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Title: The role of antioxidants in improving treatment outcome and reducing disease severity in late stage human African trypanosomiasis
Authors: Khalid, Rashid
Keywords: Antioxidants -- Human African trypanosomiasis
Issue Date: Apr-2013
Publisher: Egerton University
Abstract: African trypanosomiasis (HAT) is a tropical disease caused by two subspecies of Trypanosoma brucei: T. b. rhodesiense and T. b. gambiense. Melarsoprol, an organic arsenical is the only drug used to treat late stage T. b. rhodesiense infection in spite of its toxic side effects. A mouse model was adapted to study the effects of melarsoprol which was apparently toxic at normal intravenous doses of 3.6mg/kg body weight. Results from this study show that melarsoprol markedly reduced blood PCV, aconitase-1 and GSH levels in the brain of uninfected mice. However, Kenyan purple tea anthocyanins or coenzyme-Q10, orally administered prevented, to a significant degree, melarsoprol-induced decline in PCV and restored aconitase-1 and GSH levels. Notably, anthocyanin metabolites were detected in brain tissue of anthocyanin fed mice using HPLC. T. b. rhodesiense infection caused significant decreases in brain aconitase-1 and GSH levels while a general decrease in PCV levels was observed. Oral administration of Kenyan purple tea anthocyanins or coenzyme-Q10 in trypanosome-infected mice was found to impede these disease-induced anomalies. In PTRE studies, coenzyme-Q10 or Kenyan purple tea anthocyanins raised brain GSH and aconitase-1 levels when compared to untreated groups, coenzyme-Q10 treatment producing more beneficial effects compared to anthocyanin treatment. However, co-administration of both antioxidants caused a reduction of these beneficial effects implying a negative interaction. A histological study in the brain tissue of T. b. rhodesiense infected mice demonstrated neuroinflammatory pathology which was highly amplified in the PTRE groups. A prominent reduction in the severity of the neuroinflammatory response was detected when Kenyan purple tea anthocyanins or coenzyme-Q10 were administered separately. Moreover, degenerative changes in brain tissue of coenzyme-Q10 treated mice were less pronounced when compared to those given anthocyanins. Results of the present study provide evidence that oxidative stress in blood and brain is associated with the pathogenesis of HAT and PTRE. The present study also demonstrates a role of ROS-sensitive aconitase-1 and GSH in late stage HAT and PTRE. Evidence provided in this study implicates melarsoprol and T. b. rhodesiense parasites with interference of brain antioxidant systems and proposes that therapeutic intervention with Kenyan purple tea anthocyanins or coenzyme-Q10 may be useful in reducing disease severity and improve treatment outcome in late stage HAT and reduce PTRE occurrence.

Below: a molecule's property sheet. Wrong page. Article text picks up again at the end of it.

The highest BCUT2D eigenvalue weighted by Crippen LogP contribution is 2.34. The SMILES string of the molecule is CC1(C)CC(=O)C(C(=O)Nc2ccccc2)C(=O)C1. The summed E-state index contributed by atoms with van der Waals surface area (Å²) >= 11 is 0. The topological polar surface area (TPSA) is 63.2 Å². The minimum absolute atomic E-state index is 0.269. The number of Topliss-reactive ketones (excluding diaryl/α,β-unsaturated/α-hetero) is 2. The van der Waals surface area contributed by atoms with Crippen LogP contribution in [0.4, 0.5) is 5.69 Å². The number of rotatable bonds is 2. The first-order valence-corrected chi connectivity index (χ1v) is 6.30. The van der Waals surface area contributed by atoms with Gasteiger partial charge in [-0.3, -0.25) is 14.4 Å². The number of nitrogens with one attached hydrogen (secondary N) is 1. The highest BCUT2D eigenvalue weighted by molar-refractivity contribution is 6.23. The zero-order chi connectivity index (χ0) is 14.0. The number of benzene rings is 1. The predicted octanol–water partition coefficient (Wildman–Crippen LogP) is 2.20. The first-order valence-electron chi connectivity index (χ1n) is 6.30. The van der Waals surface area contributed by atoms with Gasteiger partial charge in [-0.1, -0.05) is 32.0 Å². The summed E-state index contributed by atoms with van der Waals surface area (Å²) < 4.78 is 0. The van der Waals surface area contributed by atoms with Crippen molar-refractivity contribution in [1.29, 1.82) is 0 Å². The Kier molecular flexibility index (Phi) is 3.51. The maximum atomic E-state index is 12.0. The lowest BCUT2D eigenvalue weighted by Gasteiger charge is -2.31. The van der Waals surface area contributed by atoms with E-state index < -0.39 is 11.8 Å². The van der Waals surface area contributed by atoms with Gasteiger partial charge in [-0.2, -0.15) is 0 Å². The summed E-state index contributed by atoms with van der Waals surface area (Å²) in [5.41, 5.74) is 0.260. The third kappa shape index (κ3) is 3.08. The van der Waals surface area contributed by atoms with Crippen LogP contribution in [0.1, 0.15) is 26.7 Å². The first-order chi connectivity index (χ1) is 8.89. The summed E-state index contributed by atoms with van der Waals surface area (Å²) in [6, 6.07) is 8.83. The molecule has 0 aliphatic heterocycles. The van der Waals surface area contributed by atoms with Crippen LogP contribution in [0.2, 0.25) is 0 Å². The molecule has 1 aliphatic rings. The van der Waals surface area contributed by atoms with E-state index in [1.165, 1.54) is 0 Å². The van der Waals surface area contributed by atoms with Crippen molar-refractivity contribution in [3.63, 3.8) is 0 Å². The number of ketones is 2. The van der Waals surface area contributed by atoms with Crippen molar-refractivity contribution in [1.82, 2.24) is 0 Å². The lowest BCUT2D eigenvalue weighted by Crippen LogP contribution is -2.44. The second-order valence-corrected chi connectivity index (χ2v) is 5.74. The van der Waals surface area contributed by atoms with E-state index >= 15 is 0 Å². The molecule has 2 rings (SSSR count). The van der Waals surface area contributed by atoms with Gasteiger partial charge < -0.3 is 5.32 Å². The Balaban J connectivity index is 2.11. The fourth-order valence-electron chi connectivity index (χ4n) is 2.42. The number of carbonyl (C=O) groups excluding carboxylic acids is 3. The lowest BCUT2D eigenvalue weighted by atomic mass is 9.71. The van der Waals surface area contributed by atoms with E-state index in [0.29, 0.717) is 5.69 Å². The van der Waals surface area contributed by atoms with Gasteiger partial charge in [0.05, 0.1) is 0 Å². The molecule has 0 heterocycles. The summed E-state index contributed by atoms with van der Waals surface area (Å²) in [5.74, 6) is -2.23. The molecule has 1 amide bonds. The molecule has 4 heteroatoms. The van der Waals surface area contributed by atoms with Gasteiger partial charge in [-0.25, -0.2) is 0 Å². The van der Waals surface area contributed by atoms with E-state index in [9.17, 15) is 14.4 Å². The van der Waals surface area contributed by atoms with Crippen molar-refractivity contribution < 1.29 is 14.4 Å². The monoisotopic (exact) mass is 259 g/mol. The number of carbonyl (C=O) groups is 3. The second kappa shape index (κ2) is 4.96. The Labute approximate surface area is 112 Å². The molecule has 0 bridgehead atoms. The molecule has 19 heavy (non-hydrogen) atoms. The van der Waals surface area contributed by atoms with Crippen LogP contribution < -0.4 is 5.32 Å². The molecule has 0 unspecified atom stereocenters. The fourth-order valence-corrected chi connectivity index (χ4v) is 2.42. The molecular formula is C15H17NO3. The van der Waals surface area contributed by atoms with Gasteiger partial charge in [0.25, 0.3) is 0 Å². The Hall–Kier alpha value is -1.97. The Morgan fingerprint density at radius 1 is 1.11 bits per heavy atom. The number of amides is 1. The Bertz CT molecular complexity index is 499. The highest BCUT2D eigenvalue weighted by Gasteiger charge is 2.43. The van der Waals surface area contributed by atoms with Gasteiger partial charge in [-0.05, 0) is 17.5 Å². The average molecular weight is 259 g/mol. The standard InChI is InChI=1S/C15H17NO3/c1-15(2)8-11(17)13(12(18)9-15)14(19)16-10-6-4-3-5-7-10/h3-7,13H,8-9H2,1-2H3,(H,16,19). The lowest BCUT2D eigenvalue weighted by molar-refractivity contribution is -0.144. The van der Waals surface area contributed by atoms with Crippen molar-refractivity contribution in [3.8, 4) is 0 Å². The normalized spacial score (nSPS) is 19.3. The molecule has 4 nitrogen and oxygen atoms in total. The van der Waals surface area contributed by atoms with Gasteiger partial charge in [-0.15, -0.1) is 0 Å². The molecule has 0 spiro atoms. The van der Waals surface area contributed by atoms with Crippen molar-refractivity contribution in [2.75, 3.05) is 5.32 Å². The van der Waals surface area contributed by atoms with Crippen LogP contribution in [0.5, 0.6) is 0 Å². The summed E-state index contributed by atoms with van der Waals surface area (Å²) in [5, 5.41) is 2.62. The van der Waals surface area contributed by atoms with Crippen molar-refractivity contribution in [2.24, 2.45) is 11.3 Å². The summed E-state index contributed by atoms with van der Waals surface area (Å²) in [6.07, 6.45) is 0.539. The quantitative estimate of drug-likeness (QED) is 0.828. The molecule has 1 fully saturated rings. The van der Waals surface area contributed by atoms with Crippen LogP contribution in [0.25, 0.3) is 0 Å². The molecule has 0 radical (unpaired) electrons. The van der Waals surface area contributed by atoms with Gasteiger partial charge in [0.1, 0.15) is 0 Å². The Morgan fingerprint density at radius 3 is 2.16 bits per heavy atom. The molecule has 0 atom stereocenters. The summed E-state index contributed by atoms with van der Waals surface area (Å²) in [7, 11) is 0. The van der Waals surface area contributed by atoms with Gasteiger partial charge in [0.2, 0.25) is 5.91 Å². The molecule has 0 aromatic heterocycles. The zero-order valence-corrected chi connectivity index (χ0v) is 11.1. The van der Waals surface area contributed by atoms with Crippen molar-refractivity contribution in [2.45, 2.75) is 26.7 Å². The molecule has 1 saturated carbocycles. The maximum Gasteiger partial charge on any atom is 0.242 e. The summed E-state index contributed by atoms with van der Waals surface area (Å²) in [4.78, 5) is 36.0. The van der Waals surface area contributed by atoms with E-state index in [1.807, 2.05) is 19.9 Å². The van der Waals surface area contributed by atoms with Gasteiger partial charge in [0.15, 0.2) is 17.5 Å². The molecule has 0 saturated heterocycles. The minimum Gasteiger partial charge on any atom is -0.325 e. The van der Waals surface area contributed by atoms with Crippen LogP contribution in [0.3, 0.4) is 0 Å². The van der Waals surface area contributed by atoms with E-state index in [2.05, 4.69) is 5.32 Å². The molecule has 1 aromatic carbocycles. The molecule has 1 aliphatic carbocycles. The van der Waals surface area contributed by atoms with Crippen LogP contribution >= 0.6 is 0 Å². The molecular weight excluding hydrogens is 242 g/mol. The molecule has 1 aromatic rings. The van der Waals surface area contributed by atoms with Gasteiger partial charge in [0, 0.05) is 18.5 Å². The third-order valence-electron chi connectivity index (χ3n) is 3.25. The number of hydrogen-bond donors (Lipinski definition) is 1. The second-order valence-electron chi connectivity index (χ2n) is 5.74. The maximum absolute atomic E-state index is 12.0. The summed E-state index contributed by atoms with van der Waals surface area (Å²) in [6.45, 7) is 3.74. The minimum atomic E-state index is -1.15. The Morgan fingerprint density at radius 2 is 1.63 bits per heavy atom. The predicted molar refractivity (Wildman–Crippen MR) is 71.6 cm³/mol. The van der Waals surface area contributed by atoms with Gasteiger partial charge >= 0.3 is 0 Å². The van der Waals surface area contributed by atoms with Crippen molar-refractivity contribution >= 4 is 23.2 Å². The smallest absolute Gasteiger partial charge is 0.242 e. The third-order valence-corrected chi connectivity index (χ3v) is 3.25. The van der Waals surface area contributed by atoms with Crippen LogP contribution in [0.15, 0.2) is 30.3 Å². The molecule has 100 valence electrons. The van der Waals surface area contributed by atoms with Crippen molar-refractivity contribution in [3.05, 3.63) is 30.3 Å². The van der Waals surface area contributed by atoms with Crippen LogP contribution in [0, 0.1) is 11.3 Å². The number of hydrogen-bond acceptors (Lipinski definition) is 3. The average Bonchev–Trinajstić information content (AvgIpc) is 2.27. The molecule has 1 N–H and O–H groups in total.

Appears in Collections:Faculty of Science

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